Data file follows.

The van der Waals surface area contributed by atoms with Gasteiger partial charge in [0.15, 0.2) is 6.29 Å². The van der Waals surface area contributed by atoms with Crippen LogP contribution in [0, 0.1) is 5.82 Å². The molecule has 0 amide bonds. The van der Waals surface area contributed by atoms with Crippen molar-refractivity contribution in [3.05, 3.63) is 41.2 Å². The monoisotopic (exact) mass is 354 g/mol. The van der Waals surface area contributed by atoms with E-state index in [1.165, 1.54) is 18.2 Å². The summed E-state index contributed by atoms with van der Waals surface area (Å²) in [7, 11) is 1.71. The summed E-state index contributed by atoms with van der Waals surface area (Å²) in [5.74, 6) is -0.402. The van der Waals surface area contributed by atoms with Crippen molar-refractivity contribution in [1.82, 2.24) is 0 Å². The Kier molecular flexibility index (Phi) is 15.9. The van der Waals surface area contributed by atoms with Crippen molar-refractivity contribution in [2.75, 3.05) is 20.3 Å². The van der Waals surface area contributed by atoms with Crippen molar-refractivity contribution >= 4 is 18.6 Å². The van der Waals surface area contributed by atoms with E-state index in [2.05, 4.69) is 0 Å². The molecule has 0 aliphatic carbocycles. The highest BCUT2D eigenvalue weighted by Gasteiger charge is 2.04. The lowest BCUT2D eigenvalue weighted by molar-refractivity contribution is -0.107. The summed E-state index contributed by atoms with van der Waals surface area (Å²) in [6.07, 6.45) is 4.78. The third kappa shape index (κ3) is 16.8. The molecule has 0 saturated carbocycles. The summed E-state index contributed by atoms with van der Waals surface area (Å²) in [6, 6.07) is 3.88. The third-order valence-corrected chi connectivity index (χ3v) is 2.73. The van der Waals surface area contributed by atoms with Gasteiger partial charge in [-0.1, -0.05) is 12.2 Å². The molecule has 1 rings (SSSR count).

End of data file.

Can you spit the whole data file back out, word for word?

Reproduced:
The van der Waals surface area contributed by atoms with Gasteiger partial charge in [0.15, 0.2) is 6.29 Å². The van der Waals surface area contributed by atoms with Crippen LogP contribution in [0, 0.1) is 5.82 Å². The molecule has 0 amide bonds. The van der Waals surface area contributed by atoms with Crippen molar-refractivity contribution in [3.05, 3.63) is 41.2 Å². The monoisotopic (exact) mass is 354 g/mol. The van der Waals surface area contributed by atoms with E-state index in [1.165, 1.54) is 18.2 Å². The summed E-state index contributed by atoms with van der Waals surface area (Å²) in [7, 11) is 1.71. The summed E-state index contributed by atoms with van der Waals surface area (Å²) in [5.74, 6) is -0.402. The van der Waals surface area contributed by atoms with Crippen molar-refractivity contribution in [1.82, 2.24) is 0 Å². The Kier molecular flexibility index (Phi) is 15.9. The van der Waals surface area contributed by atoms with Crippen molar-refractivity contribution in [2.75, 3.05) is 20.3 Å². The van der Waals surface area contributed by atoms with Crippen molar-refractivity contribution >= 4 is 18.6 Å². The van der Waals surface area contributed by atoms with E-state index in [2.05, 4.69) is 0 Å². The molecule has 0 aliphatic carbocycles. The highest BCUT2D eigenvalue weighted by Gasteiger charge is 2.04. The lowest BCUT2D eigenvalue weighted by molar-refractivity contribution is -0.107. The summed E-state index contributed by atoms with van der Waals surface area (Å²) in [6.07, 6.45) is 4.78. The third kappa shape index (κ3) is 16.8. The molecule has 0 saturated carbocycles. The summed E-state index contributed by atoms with van der Waals surface area (Å²) in [6, 6.07) is 3.88. The third-order valence-corrected chi connectivity index (χ3v) is 2.73. The van der Waals surface area contributed by atoms with Gasteiger partial charge in [-0.1, -0.05) is 12.2 Å². The molecule has 1 rings (SSSR count).